I was born in Chilpancingo, the capital of the state of Guerrero, México on a clear Saturday afternoon in October. But the story of my birth begins on Thursday, when my mom started having contractions and thought she was ready to give birth. She went to the hospital and they sent her back because her water had not ruptured. She returned to the hospital on Friday – she was sure that this time she was going to give birth. But again, her water had not broken. Finally on Saturday, she could not take it anymore and the doctors decided to break her water and induce my birth.
As a first time mom, my mother was terrified throughout these 3 days. I always kid that I was just not ready to come out! This explains why I do not like to be rushed and why time feels like a social construct to me. I’ve been walking life at my own pace since I was in the womb.
Every time I introduce myself, I get an “Oh! that’s such a unique name, what does it mean?!” I would be lying if I said that I don’t get that question at least once a month as I am meeting new folks. I get so excited when I meet another person with my name, but I have met absolutely no one with the same spelling.
There is an island in the Caribbeans named Montserrat – I hope to visit it one day! My high school French teacher said that the island was French (and indeed it is next to some French territory) and I loved how she pronounced it in French. One time, I was talking to an indigenous Mexican who told me that my name meant “sleeping mountain.” I thought that was appropriate since I am tall.
I finally asked my mom. She said, “Those are cool meanings, but your dad and I didn’t name you that for those reasons.”
In México, there are many saints and virgins that Catholics rely on in times of trial. The Virgin of Montserrat makes miracles for pregnant moms who are in labor and, as you can see, I was a very laborious baby and put my mom and myself in danger. My dad said a prayer on that Friday night to the Virgin of Montserrat to help my mom have a safe birth. After I was born, they decided to drop Maria and Miranda – the names they had been thinking of – and name me Montzerrat instead. They added in the “Z” because my dad thought it would be cool. I don’t think I was a miracle baby, but I do think I have a miracle mother.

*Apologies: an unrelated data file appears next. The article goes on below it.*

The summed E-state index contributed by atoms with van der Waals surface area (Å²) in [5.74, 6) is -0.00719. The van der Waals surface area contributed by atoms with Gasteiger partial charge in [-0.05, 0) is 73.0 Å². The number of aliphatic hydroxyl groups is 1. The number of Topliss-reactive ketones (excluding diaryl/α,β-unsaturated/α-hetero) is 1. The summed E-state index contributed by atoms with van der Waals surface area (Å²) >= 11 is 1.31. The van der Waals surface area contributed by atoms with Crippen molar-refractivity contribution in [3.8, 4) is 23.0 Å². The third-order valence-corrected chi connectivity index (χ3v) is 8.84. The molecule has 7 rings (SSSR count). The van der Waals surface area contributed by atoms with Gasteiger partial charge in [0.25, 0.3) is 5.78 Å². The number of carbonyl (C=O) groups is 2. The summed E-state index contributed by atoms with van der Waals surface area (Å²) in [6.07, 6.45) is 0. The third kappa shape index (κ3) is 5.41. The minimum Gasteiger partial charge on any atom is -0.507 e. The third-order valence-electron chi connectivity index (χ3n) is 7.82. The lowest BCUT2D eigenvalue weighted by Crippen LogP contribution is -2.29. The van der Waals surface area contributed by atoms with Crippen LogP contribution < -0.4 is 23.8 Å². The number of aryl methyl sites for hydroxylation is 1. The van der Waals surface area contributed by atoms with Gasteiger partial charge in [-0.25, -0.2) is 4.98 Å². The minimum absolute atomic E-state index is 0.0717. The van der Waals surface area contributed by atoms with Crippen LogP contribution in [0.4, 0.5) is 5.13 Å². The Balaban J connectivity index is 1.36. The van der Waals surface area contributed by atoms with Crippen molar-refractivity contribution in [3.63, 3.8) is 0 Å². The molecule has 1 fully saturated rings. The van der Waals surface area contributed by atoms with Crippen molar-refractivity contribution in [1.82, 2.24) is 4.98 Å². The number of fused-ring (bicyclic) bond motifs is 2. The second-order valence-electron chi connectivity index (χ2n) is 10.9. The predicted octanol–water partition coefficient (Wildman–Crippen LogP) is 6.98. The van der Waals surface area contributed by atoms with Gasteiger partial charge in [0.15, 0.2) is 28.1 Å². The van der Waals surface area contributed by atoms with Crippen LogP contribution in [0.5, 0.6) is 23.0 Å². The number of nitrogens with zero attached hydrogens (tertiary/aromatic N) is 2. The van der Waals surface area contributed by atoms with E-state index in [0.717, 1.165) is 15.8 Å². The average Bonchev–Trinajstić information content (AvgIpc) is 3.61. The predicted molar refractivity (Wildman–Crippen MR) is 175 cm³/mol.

Since I could talk, I have called myself “Mon” because, well, that’s all I could really say. Some of my aunts still call me that. I’ve always gone by “Montze” because it’s shorter – I associate “Montzerrat” with my mom calling my entire name when I got in trouble.
The pronunciation of my name in the US has been a real struggle! I’ve learned to be both patient and adamant about having people pronounce my name correctly. I also use both of my last names, Garcia Bedolla, because it’s important to me to carry both of my parents’ history with me. As I grow older, I feel as if I am finally filling in the shoes of this really powerful name.
Being named is often the first act of distinguishing us as individuals when we come into the world. The stories that surround them – how they were chosen, what they mean to our families and to us, how they transform into nicknames – can hold a lot of significance and insight into family history and legacy, as well as who we are as people.
That’s why we launched “The Story of My Name Series,” sharing the naming stories of YLI staff. YLI is not a monolith – we are a collective of diverse individuals with multiple and intersecting identities, backgrounds, personalities, and life stories. Although many of our programs follow a similar youth development framework, our approaches – the shape and feel of our work – are deeply informed by who we are.
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